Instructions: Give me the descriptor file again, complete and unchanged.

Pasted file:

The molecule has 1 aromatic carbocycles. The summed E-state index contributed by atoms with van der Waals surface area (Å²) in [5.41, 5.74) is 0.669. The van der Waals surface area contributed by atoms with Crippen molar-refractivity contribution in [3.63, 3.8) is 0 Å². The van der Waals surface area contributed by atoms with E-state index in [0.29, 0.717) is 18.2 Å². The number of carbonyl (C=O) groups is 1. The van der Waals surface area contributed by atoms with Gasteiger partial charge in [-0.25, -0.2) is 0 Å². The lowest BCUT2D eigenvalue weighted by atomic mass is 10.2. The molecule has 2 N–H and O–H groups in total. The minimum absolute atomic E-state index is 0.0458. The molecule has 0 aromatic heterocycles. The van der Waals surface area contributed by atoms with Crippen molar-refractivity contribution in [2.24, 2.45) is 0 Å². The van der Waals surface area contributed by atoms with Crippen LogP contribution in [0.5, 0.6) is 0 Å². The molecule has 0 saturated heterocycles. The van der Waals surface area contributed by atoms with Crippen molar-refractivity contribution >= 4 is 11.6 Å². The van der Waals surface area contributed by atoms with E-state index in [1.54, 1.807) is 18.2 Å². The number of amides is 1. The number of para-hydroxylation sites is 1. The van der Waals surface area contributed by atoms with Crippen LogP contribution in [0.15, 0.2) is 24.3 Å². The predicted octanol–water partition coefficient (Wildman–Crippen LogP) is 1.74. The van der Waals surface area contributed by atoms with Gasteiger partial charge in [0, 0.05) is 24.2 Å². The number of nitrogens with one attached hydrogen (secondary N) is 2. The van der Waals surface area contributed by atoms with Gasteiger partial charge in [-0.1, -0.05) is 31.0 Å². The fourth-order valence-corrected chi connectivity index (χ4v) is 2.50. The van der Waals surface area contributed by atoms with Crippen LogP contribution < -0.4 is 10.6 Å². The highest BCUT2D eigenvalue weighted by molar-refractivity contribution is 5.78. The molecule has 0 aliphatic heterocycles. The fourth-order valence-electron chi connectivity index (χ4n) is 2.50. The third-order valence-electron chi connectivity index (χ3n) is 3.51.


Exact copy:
The molecule has 1 aromatic carbocycles. The summed E-state index contributed by atoms with van der Waals surface area (Å²) in [5.41, 5.74) is 0.669. The van der Waals surface area contributed by atoms with Crippen molar-refractivity contribution in [3.63, 3.8) is 0 Å². The van der Waals surface area contributed by atoms with E-state index in [0.29, 0.717) is 18.2 Å². The number of carbonyl (C=O) groups is 1. The van der Waals surface area contributed by atoms with Gasteiger partial charge in [-0.25, -0.2) is 0 Å². The lowest BCUT2D eigenvalue weighted by atomic mass is 10.2. The molecule has 2 N–H and O–H groups in total. The minimum absolute atomic E-state index is 0.0458. The molecule has 0 aromatic heterocycles. The van der Waals surface area contributed by atoms with Crippen molar-refractivity contribution in [2.24, 2.45) is 0 Å². The van der Waals surface area contributed by atoms with Crippen LogP contribution in [0.5, 0.6) is 0 Å². The molecule has 0 saturated heterocycles. The van der Waals surface area contributed by atoms with Crippen molar-refractivity contribution >= 4 is 11.6 Å². The van der Waals surface area contributed by atoms with E-state index in [1.54, 1.807) is 18.2 Å². The number of amides is 1. The number of para-hydroxylation sites is 1. The van der Waals surface area contributed by atoms with Crippen LogP contribution in [0.15, 0.2) is 24.3 Å². The predicted octanol–water partition coefficient (Wildman–Crippen LogP) is 1.74. The van der Waals surface area contributed by atoms with Gasteiger partial charge in [0, 0.05) is 24.2 Å². The number of nitrogens with one attached hydrogen (secondary N) is 2. The van der Waals surface area contributed by atoms with Gasteiger partial charge in [-0.1, -0.05) is 31.0 Å². The fourth-order valence-corrected chi connectivity index (χ4v) is 2.50. The van der Waals surface area contributed by atoms with Crippen LogP contribution < -0.4 is 10.6 Å². The highest BCUT2D eigenvalue weighted by molar-refractivity contribution is 5.78. The molecule has 0 aliphatic heterocycles. The fourth-order valence-electron chi connectivity index (χ4n) is 2.50. The third-order valence-electron chi connectivity index (χ3n) is 3.51.